In just over two weeks the new “City Creek Center” shopping mall will open in downtown Salt Lake City. It rises from the rubble of the Crossroads Plaza Mall. Someone important obviously believes that this is a good place for an upscale shopping mall. That person is god, and the Church of Jesus Christ of the Latter Day Saints has bought high-rise-covering photo-billboards to display 100-foot-tall-lithe models in expensive clothes stylishly ignoring the words “Opening March 22nd 2012”.
The CCC will have foliage-lined walkways and its own creek. In my mind’s eye I pictured self-doubting poets in hip-waders fly fishing rainbow trout in the coiffed indoor waterway, but that would probably go counter to the developer’s general rule for behavior in the mall which bans: “any activity or conduct which is detrimental to or inconsistent with a first-class, family-oriented shopping center.”.
The developer has excreted the foundations for high end malls all over the US, and this general conduct rule is essentially word-for-word like those it created for its other endeavors. Unlike its other endeavors the entity that owns the mall and is co-developing it through their wholly-owned subsidiary called Property Reserve Inc. has a history of using rules that promote such general authority to regulate activities that many would not find objectionable.
The owner of the property is the LDS church. The church owns and operates many secular profit making businesses, but I am unaware of any others as large as the 20-acre CCC. Just across the street from CCC is the original Salt Lake City Temple Square. Wandering around it and the adjacent Main Street Plaza are stereotypical Secret-Service look-alikes complete with ear-bud radios sprouting curly wires out of one of their ears. They are the Church Police.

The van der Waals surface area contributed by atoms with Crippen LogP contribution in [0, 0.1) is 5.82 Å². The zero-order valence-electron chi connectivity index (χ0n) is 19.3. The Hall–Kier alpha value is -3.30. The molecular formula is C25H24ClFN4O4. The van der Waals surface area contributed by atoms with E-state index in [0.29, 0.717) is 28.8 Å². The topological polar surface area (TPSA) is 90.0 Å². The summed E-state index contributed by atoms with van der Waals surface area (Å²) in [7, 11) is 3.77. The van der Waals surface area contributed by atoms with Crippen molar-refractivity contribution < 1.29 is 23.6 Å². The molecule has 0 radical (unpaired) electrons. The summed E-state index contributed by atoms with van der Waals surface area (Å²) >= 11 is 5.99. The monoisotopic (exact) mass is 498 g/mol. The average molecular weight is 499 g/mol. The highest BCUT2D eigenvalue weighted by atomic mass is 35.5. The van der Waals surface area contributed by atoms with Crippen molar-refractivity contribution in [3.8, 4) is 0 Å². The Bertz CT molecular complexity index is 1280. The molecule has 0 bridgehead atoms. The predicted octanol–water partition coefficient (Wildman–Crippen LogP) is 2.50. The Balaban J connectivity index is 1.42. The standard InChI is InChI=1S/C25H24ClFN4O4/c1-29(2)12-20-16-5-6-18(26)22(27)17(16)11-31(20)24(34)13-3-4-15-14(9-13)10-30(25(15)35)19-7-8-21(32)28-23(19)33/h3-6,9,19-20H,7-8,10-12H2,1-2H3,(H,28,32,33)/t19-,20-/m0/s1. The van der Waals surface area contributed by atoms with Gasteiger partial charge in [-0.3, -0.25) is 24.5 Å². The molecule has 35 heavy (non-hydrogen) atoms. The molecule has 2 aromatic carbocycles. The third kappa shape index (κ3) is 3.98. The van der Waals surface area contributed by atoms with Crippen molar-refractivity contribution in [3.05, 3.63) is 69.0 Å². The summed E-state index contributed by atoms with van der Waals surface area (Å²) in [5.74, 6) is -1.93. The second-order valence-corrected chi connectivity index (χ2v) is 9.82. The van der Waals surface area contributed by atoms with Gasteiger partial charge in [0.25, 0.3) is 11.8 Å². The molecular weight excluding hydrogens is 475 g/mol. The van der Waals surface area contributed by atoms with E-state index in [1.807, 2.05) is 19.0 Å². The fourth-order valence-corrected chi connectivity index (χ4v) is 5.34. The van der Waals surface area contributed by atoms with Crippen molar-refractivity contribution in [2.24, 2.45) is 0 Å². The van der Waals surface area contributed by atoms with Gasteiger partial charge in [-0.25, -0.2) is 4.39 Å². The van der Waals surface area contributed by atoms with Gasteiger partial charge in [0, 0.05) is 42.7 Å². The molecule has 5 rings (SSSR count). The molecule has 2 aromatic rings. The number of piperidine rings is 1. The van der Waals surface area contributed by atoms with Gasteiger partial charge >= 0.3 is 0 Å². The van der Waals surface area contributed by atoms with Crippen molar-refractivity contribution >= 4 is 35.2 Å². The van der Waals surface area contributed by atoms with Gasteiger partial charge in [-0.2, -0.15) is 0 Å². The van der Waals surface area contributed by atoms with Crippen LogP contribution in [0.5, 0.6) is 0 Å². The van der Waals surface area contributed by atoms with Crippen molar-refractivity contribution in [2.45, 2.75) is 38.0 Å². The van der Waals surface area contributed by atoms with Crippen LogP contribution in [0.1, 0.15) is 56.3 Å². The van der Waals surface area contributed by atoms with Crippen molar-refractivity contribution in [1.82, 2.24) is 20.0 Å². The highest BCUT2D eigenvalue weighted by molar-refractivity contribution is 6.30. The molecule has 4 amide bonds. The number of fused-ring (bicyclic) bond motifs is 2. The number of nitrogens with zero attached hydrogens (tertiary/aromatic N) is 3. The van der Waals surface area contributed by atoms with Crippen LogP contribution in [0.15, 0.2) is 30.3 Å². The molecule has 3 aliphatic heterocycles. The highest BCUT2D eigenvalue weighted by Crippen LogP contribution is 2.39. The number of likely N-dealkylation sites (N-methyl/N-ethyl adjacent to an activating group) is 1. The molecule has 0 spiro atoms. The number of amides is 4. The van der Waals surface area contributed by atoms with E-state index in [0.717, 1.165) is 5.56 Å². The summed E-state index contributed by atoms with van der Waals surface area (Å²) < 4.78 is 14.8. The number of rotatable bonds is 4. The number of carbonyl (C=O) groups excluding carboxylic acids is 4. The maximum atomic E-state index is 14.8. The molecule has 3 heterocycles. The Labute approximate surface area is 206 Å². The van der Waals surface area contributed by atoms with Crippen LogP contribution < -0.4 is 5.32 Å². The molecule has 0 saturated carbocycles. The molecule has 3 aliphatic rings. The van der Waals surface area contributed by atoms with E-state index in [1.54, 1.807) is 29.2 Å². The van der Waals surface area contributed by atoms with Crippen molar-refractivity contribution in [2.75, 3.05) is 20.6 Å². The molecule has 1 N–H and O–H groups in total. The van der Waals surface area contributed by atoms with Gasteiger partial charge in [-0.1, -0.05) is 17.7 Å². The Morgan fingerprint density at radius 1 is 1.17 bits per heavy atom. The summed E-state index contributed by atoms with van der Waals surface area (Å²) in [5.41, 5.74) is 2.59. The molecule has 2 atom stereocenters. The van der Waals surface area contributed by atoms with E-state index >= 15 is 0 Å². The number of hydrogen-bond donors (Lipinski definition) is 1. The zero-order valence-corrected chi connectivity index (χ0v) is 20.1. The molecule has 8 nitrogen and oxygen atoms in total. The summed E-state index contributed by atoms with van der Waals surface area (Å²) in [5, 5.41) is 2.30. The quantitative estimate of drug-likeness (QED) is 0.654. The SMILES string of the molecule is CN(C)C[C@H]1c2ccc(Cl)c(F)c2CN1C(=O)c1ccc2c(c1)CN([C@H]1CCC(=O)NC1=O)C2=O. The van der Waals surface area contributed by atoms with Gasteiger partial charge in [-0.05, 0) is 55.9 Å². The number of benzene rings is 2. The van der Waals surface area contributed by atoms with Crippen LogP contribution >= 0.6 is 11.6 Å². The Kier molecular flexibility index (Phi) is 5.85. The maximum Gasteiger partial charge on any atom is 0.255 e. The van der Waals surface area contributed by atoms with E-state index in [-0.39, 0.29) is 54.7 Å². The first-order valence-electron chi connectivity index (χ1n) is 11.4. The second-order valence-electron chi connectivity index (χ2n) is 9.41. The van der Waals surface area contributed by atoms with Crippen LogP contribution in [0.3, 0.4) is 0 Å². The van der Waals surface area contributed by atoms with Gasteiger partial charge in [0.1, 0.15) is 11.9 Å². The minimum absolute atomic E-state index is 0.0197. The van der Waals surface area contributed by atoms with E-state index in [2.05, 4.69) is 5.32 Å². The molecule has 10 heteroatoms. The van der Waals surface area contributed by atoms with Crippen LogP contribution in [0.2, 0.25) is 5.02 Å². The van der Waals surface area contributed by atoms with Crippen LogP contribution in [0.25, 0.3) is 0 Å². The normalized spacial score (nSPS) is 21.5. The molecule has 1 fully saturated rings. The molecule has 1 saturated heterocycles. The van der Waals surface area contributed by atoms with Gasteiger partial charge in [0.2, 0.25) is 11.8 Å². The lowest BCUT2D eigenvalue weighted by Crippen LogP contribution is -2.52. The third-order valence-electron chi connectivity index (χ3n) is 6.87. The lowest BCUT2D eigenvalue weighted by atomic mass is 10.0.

Recently a video of the LDS-CP made national news. The LDS-CP were filmed vigorously explaining to a same-sex couple that the general rules for conduct made their smooching illegal.
The CCC hopes to prevent such problems with their general authority rules by making photography illegal in CCC. Please don’t misunderstand me; there is significant leeway in the interpretation of the conduct rules. The LDS-CP understand that some transgressions are best ignored. The Main Street Plaza is a popular place for marriage proposals, and these sometimes result in some smooching. I’m sure the jewelry stores in the CCC will also be the scene of one or two kisses. There may even be a little tongue from time to time, but just the tip I’m sure.
The old Crossroads Plaza Mall had a Border’s Bookstore whose coffee-shop’s 2nd-floor picture-windows overlooked Temple Square. I joked that the LDS church must have a stripe of self-deprecating humor to allow people to sip a religiously prohibited beverage from a strategic vantage point overlooking their most sacred of places. I quickly looked over a preliminary list of shops for the CCC and saw no secular bookstores or coffee shops; perhaps the stripe has faded?